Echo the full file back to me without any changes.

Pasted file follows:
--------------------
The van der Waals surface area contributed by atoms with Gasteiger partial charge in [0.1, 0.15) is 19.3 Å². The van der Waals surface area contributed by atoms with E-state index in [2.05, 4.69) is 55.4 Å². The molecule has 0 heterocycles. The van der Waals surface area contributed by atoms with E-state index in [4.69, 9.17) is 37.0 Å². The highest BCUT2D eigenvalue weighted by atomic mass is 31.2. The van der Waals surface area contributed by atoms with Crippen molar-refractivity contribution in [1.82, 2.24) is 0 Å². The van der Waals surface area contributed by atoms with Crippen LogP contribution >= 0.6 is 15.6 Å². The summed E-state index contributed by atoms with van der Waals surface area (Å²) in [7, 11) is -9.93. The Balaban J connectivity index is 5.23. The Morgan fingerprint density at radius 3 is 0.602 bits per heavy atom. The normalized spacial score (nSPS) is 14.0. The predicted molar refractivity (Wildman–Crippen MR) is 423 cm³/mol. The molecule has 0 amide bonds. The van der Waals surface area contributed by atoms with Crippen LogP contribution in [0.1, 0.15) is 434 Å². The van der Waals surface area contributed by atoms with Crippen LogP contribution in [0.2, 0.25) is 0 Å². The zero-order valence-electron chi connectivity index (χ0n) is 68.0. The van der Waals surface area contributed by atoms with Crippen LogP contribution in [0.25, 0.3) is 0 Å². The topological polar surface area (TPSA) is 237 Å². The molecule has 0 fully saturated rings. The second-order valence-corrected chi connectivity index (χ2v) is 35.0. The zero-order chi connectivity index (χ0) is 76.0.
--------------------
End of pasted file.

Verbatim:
The van der Waals surface area contributed by atoms with Gasteiger partial charge in [0.1, 0.15) is 19.3 Å². The van der Waals surface area contributed by atoms with E-state index in [2.05, 4.69) is 55.4 Å². The molecule has 0 heterocycles. The van der Waals surface area contributed by atoms with E-state index in [4.69, 9.17) is 37.0 Å². The highest BCUT2D eigenvalue weighted by atomic mass is 31.2. The van der Waals surface area contributed by atoms with Crippen molar-refractivity contribution in [1.82, 2.24) is 0 Å². The van der Waals surface area contributed by atoms with Crippen LogP contribution >= 0.6 is 15.6 Å². The summed E-state index contributed by atoms with van der Waals surface area (Å²) in [7, 11) is -9.93. The Balaban J connectivity index is 5.23. The Morgan fingerprint density at radius 3 is 0.602 bits per heavy atom. The normalized spacial score (nSPS) is 14.0. The predicted molar refractivity (Wildman–Crippen MR) is 423 cm³/mol. The molecule has 0 amide bonds. The van der Waals surface area contributed by atoms with Crippen LogP contribution in [0.1, 0.15) is 434 Å². The van der Waals surface area contributed by atoms with Crippen LogP contribution in [0.2, 0.25) is 0 Å². The zero-order valence-electron chi connectivity index (χ0n) is 68.0. The van der Waals surface area contributed by atoms with Crippen LogP contribution in [0.25, 0.3) is 0 Å². The topological polar surface area (TPSA) is 237 Å². The molecule has 0 fully saturated rings. The second-order valence-corrected chi connectivity index (χ2v) is 35.0. The zero-order chi connectivity index (χ0) is 76.0.